Most of us
classic car enthusiasts caught the car bug in our early years by
either being interested in the mechanics of the machine, ownership
and memories of that first car in our teen years, or perhaps seeing
the beauty in want can be considered as art created by talented
designers and engineers. Whatever it took to capture our individual
interest in the old classic cars, today it can reasonably be
suggested there is a degree of sentimental attachment to owning, or
just seeing, one of these outstanding collectables from our past
In the 70’s as a
teenager is when I purchased my first muscle car. A 1968 Chevrolet
Chevelle SS with a 396 cubic inch engine and 4 speed transmission.
In the years following there were other sporty looking cars in my
driveway, but nothing as spectacular as that Chevelle SS and the
sound of its powerful internal combustion engine.
Today, there are no
classic muscle cars in my garage. But there are a couple of true
early classics that have brought great enjoyment and ownership
pleasure to Candace and I.
It was because of
sentimental reason why I purchased my 1930 Ford Model A Coupe in
2014 from a very nice couple living in Rome, NY. The Model A is a
car that I have thought interesting for a very long time because of
its history associated with Henry Ford and the period in time as
being instrumental in the Industrial development and progression of
our country. However, what motivated me in purchasing the Model A
was stories told by my father of his first car. His car being a
Model A having a rumble seat that friends would bundle-up with
blankets when riding in during the winter months. He eventually gave
that car to his younger brother when serving as an officer during
World War II.
Around 2005 I had the
pleasure of meeting for the first time Ed Erler as he worked on his
1926 Ford Model T Roadster in his garage. It was Ed who in 2005
suggested I join the Model A Ford Club of America and learn all I
could about the Model A car if I was to own one. I took his advice
and became a member of the National MAFCA eventually purchasing
several technical manuals that support the Model A.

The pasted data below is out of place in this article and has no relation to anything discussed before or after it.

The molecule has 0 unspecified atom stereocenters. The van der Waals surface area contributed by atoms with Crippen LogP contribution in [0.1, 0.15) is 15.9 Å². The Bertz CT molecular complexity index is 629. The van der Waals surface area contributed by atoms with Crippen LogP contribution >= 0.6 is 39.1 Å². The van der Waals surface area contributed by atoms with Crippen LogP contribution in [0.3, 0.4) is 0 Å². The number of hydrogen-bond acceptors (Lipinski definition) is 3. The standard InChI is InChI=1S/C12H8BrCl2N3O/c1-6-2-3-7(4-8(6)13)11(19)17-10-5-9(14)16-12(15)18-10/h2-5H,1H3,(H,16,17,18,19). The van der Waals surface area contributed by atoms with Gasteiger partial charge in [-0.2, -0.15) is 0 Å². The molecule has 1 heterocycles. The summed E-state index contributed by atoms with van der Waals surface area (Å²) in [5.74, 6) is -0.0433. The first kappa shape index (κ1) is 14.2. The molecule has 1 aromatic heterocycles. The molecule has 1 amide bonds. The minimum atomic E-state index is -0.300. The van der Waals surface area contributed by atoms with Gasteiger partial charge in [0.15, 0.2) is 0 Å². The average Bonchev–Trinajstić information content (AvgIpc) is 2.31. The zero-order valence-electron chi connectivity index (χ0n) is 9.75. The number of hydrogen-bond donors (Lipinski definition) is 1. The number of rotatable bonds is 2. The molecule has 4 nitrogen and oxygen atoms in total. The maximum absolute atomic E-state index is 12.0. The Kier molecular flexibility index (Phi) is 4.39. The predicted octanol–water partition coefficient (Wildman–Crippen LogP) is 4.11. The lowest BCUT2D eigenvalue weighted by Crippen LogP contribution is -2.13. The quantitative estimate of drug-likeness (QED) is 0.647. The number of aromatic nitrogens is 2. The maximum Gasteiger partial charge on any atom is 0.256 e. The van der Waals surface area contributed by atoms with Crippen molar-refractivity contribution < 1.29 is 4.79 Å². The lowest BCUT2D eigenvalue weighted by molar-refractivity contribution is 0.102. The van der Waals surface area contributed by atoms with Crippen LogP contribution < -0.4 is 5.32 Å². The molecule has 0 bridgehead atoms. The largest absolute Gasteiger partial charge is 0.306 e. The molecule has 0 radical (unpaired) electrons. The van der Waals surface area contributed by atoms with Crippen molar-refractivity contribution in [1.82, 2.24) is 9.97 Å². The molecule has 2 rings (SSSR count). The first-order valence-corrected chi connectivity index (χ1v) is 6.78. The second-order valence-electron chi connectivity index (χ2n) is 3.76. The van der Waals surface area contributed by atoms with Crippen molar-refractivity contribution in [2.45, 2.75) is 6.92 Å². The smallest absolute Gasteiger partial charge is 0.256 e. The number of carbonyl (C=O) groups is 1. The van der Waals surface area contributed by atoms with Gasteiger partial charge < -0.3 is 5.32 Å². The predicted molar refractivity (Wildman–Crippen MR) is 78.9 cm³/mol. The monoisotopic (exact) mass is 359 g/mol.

Again in 2016 Ed
Erler and I met and spoke in his garage in front of his Model T
Roadster. I had never considered, eleven years earlier, I would be
purchasing Ed Erler’s Model T Roadster from him. (Ed Erler, a
former member of Lake Erie Region AACA, passed away during the
summer of 2016. Some of you may remember Ed and his brother Charlie
and their 1917 Stanley Steamer).
The Model T Roadster
has given Candace and I many hours of fun driving it around local
roads here in Clarence. Considering top speed for the Roadster is
less than 35 MPH, we are never in a hurry to get to our destination
anytime quick. But, driving the Model T Roadster to the Clarence
Town Park to listen to their evening Summer Concert Series is made
so much more special arriving in a classic Roadster!
and I belonged to two local car club chapters each sponsoring
destination events, the Ford Model A Coupe and the Model T Roadster
was finding it
difficult to keep up to some of the higher speeds of the road. We
needed a sharp looking, go fast, classic, post war car that followed
the generational progression of the previous two cars.
Our very good friend
Dennis Powers informed us a long time member of our club, Bill Wolff
was considering selling his 1946 Ford Business Coupe. Bill owned his
1946 Business Coupe for 20 years. Bill being a Master Mechanic and a
respected member of our car club, why would I look any further. I
purchased the 46 from Bill this past spring and have truly enjoyed
motoring to club events in it.
It has been a
pleasure owning and caring for these great time pieces. And, being
members of both the Lake Erie Region AACA chapter, and the Niagara
Frontier Region Model "A" Restorers Clubs, meeting new
members of the car clubs and making new friends along the way has
truly brought both great pleasure and enjoyable times to both
Candace and I.